Political Lecture

GO BACK
IN SOLIDARITY WITH THE DEMAND FOR FREEDOM
OF SPEACH AND HUMAN RIGHTS

The City and The World Lecture before The Chamber of Chamber
of Architects of Turkey Istanbul, September 2014
 


Under the banner of this exhibition, "The City and the World," we are reminded that as a profession, we architects should continue our life-long pursuits of an architecture and a city that is a more humane endeavor and that our professional responsibility is to find the best and most rational solutions to make our human environments more beautiful, more sustainable, and more civilized for the true needs of the humanity that we serve.
 
Under the same banner, "The City and the World," The Chicago Athenaeum and The European Centre for Architecture Art Design and Urban Studies stand in solidarity with the Chamber of Turkish Architects to advance a greater Democracy and greater Freedom of Speech for the people of Turkey--some of the most kind and generous people in the world.  
 
Turkey today has become the beacon of our global wide aspirations for the protection of basic human rights and for greater political and social justice on our planet.
 
As architects, let us dedicate our professional goals to bring our world to a place of peace where individual freedoms flourish, as we designers find solutions for basic shelter, better education, universal religious freedom, universal healthcare, civil rights, and civic pride for culture and the arts.  
 
We support Turkey's stand and applaud the courage and dedication of the young architecture students who initiated the Taksim Square demonstrations last May.
 
The Gezi Park protests began as part of a longstanding campaign against the destruction of the park, one of the last green spaces in central Istanbul, as part of the redevelopment of the Taksim area, but metamophosized into a national protest against the continued human rights violations in Turkey against freedom of speech, freedom of press, and freedom of assembly and the brutality of the police to put down those protests.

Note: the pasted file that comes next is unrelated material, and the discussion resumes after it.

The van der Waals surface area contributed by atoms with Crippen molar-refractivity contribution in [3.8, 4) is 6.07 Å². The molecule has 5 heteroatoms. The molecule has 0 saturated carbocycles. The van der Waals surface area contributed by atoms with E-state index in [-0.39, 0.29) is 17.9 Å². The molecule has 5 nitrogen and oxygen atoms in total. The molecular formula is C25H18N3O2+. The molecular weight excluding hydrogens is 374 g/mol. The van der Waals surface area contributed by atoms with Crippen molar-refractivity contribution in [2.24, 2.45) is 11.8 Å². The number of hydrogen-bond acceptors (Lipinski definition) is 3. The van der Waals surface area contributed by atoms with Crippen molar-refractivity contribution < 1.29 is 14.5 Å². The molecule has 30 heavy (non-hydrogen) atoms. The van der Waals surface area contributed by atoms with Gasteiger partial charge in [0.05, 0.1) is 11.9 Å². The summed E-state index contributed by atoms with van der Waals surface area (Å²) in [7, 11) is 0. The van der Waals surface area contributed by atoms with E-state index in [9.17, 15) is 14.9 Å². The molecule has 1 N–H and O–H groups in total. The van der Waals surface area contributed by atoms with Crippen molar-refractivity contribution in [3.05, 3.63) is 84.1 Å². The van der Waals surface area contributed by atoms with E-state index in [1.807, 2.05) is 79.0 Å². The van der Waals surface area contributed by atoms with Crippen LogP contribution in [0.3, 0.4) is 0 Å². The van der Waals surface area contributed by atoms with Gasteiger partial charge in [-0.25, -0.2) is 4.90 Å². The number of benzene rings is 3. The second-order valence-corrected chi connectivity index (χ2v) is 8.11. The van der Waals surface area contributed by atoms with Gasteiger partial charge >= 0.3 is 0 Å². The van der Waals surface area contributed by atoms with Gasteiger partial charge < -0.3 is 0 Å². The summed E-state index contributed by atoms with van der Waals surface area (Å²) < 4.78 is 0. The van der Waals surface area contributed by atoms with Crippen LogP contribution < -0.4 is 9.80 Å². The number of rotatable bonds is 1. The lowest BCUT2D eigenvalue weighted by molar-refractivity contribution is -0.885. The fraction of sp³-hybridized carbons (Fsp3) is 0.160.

The public anger was caused not just by the destruction of the park, but by the opaque way in which the decision for the redevelopment project was taken, which many describe as characteristic, not just of urban regeneration projects, but more generally, of a government unwilling to respect or listen to opposing opinion or to adhere to universal human rights and democratic pursuits.
 
The nationwide protests were fanned by the authorities' aggressive dismissal of the integrity of those originally protesting in Gezi Park and the crude attempts to deny them the right to peaceful protest altogether. The widespread police use of tear gas, water cannons, plastic bullets, and the beatings of protestors during what were overwhelmingly peaceful protests added to the anger and the international scorn and outrage.
 
At the height of the Gezi Park protests, the authorities repeatedly showed total intolerance for any form of protest, however passive. Even solitary figures, standing alone and silent in Taksim Square or nearby streets were detained for participating in what became known as the "standing man" protests. In July, the Prime Minister suggested that the nationwide banging pots and pans in solidarity with the demonstrators, would also be considered a crime.